Overall, Iron Man 3 is a fun ride for anyone following the Iron Man movies, and is an overall stronger film than the first. The lack of a direct teaser taste for the next Avengers film and a story shift that could upset die-hard comic fans threaten to hurt the story, but it makes up for it (I feel) by at least giving the story a sense of escalation. If Iron Man 2 was about Tony’s efforts in keeping his technology out of the government’s hands, Iron Man 3 would show why it was important. I wouldn’t mind seeing where this all goes.

Trailer: Iron Man 3 (Super Bowl Exclusive)


IronMan3

Iron Man 3 will be the film from Walt Disney and Marvel Studios that will kick-off those studios’ Phase Two of their Marvel Cinematic Universe. It was the Galactus-sized success of 2012’s The Avengers which this newest phase will have to live up to and with new director on-board (Shane Black taking over the director’s chair from Jon Favreau) and the original cast back with new faces on-board (Sir Ben Kingsley, Rebecca Hall, Guy Pearce and James Badge Dale to name a few of the new names).

It’s now 2013 and just a few more months before Iron Man 3 makes it’s worldwide premiere and what better place to start the hype and marketing ad machine that will lead up to that premiere by releasing the latest trailer for the film than during one of the biggest one-day event in the world: the Super Bowl.

Iron Man 3 is set for an international release date of April 25, 2013 with a UK premiere in April 26, 2013 after then a North American release in May 3, 2013.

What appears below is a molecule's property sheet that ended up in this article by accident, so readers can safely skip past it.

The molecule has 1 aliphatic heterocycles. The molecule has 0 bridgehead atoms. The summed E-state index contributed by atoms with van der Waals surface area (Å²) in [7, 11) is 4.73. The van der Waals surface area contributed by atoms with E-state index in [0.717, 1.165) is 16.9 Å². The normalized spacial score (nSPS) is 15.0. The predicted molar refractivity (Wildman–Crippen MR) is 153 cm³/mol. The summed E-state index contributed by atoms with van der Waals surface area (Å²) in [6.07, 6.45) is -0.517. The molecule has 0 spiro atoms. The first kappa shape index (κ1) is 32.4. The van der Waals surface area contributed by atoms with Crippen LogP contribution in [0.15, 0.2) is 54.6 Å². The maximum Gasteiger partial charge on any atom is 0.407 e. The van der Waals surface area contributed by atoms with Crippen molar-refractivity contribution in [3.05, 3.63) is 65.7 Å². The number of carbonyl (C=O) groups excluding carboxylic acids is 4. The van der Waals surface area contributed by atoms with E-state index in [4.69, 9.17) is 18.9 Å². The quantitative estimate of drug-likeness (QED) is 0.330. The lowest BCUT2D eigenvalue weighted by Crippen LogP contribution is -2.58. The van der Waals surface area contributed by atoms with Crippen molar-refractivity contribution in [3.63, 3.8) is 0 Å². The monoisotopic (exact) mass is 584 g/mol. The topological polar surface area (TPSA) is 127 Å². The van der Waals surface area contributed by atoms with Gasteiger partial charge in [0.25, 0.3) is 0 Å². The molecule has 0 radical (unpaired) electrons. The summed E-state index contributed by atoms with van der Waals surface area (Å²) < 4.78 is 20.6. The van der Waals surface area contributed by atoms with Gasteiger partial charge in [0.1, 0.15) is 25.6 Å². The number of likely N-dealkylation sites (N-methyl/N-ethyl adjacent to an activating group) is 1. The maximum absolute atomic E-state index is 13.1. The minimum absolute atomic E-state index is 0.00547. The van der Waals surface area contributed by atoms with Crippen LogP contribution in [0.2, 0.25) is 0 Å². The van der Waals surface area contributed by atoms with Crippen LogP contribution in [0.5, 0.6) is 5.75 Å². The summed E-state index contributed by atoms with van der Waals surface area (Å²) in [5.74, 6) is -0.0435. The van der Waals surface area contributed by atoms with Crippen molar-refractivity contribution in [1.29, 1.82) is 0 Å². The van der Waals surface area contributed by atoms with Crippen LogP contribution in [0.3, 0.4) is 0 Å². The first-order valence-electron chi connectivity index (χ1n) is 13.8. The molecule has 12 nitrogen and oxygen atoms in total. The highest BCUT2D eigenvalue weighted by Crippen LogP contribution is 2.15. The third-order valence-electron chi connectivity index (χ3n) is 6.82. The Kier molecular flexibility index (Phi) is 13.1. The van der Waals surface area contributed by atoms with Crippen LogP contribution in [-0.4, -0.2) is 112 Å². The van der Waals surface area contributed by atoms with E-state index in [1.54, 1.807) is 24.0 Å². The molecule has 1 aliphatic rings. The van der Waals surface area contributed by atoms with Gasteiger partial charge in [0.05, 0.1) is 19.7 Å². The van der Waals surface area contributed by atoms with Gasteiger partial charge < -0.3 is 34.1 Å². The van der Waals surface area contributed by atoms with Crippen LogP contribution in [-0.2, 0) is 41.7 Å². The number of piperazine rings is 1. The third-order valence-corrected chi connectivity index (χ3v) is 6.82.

Without further ado the Super Bowl exclusive Iron Man 3.

Source: Joblo Movie Network

Trailer: Iron Man 3 (Teaser)


Iron Man 3 teaser trailer is now out and let the hype and speculation move into it’s second phase as the film still has a little under 6 months left before it’s release date.

Marvel Studios, whether one likes them or not in regards to how they treat the original creators of their comic book properties, have been hitting on all cylinders under the focused direction of it’s leader in Kevin Feige. Te Phase One of their plan for an all-ecompassing Marvel Cinematic Universe using Marvel Comics characters still under their control when it comes to film and tv productions culminated with one of the biggest films in history with this year’s Marvel’s The Avengers. We now have Phase Two to look forward to and the first film to start this next phase in the Marvel Cinematic Universe will be none other than the next film in the series which began Phase One: Iron Man 3.

The third film returns the same cast as before with the addition of Sir Ben Kingsley in the role of the Mandarin and Guy Pearce, Rebecca Hall and James Badge Dale to round out the rest of the cast. Shane Black now takes over as director of the series with Jon Favreau coming back as executive producer and in the role of Happy Hogan.

The trailer makes mention about how the events of The Avengers has changed the world, but also Tony Stark’s own personal life and he’s finally admitted that being Iron Man and Stark has increased the amount of people who are genuinely out to kill him. The teaser focuses on the dramatic aspect of the film but still manages to put in some “sizzle reel” worthy action sequences with the bulk of it being the destruction of Tony’s cliffside home in Southern California.

I am an unashamed fan of the Marvel Cinematic Universe and while I will admit every film in it has had flaws in the end they’ve all been entertaining. With Shane Black in the director’s chair I actually think this film may improve on the first film, fix the problems of the second and raise the bar for the rest of the films that will comprise Phase Two of Marvel’s plan.

Iron Man 3 is set for a release date of May 3, 2013.